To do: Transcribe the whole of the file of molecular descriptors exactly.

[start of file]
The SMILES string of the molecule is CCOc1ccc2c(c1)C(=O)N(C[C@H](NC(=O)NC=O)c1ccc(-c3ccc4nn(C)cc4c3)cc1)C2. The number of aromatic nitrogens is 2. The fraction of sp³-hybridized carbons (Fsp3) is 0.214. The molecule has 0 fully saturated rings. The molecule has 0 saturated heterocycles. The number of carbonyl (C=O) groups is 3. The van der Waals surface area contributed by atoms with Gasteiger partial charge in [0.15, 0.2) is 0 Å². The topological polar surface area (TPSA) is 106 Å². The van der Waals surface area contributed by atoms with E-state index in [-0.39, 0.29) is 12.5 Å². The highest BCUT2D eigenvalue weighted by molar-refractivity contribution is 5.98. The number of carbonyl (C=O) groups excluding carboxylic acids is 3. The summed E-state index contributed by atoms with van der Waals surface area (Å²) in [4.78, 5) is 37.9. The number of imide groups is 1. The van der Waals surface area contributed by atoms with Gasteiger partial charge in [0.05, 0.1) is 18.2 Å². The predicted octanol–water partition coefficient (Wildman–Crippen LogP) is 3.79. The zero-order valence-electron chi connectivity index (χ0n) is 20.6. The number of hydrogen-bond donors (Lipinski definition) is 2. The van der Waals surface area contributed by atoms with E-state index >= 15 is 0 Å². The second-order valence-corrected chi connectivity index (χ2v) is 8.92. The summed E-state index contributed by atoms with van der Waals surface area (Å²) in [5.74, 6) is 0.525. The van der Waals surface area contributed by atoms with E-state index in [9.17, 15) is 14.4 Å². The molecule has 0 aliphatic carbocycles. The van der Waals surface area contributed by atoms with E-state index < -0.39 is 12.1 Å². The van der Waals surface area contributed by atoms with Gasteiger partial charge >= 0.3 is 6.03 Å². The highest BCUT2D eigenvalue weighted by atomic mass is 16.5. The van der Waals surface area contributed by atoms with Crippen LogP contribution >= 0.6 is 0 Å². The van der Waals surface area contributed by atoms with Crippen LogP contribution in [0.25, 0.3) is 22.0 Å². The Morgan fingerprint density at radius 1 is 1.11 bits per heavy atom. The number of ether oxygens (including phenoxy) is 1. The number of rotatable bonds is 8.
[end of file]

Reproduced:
The SMILES string of the molecule is CCOc1ccc2c(c1)C(=O)N(C[C@H](NC(=O)NC=O)c1ccc(-c3ccc4nn(C)cc4c3)cc1)C2. The number of aromatic nitrogens is 2. The fraction of sp³-hybridized carbons (Fsp3) is 0.214. The molecule has 0 fully saturated rings. The molecule has 0 saturated heterocycles. The number of carbonyl (C=O) groups is 3. The van der Waals surface area contributed by atoms with Gasteiger partial charge in [0.15, 0.2) is 0 Å². The topological polar surface area (TPSA) is 106 Å². The van der Waals surface area contributed by atoms with E-state index in [-0.39, 0.29) is 12.5 Å². The highest BCUT2D eigenvalue weighted by molar-refractivity contribution is 5.98. The number of carbonyl (C=O) groups excluding carboxylic acids is 3. The summed E-state index contributed by atoms with van der Waals surface area (Å²) in [4.78, 5) is 37.9. The number of imide groups is 1. The van der Waals surface area contributed by atoms with Gasteiger partial charge in [0.05, 0.1) is 18.2 Å². The predicted octanol–water partition coefficient (Wildman–Crippen LogP) is 3.79. The zero-order valence-electron chi connectivity index (χ0n) is 20.6. The number of hydrogen-bond donors (Lipinski definition) is 2. The van der Waals surface area contributed by atoms with E-state index >= 15 is 0 Å². The second-order valence-corrected chi connectivity index (χ2v) is 8.92. The summed E-state index contributed by atoms with van der Waals surface area (Å²) in [5.74, 6) is 0.525. The van der Waals surface area contributed by atoms with E-state index in [9.17, 15) is 14.4 Å². The molecule has 0 aliphatic carbocycles. The van der Waals surface area contributed by atoms with E-state index < -0.39 is 12.1 Å². The van der Waals surface area contributed by atoms with Gasteiger partial charge >= 0.3 is 6.03 Å². The highest BCUT2D eigenvalue weighted by atomic mass is 16.5. The van der Waals surface area contributed by atoms with Crippen LogP contribution >= 0.6 is 0 Å². The van der Waals surface area contributed by atoms with Crippen LogP contribution in [0.25, 0.3) is 22.0 Å². The Morgan fingerprint density at radius 1 is 1.11 bits per heavy atom. The number of ether oxygens (including phenoxy) is 1. The number of rotatable bonds is 8.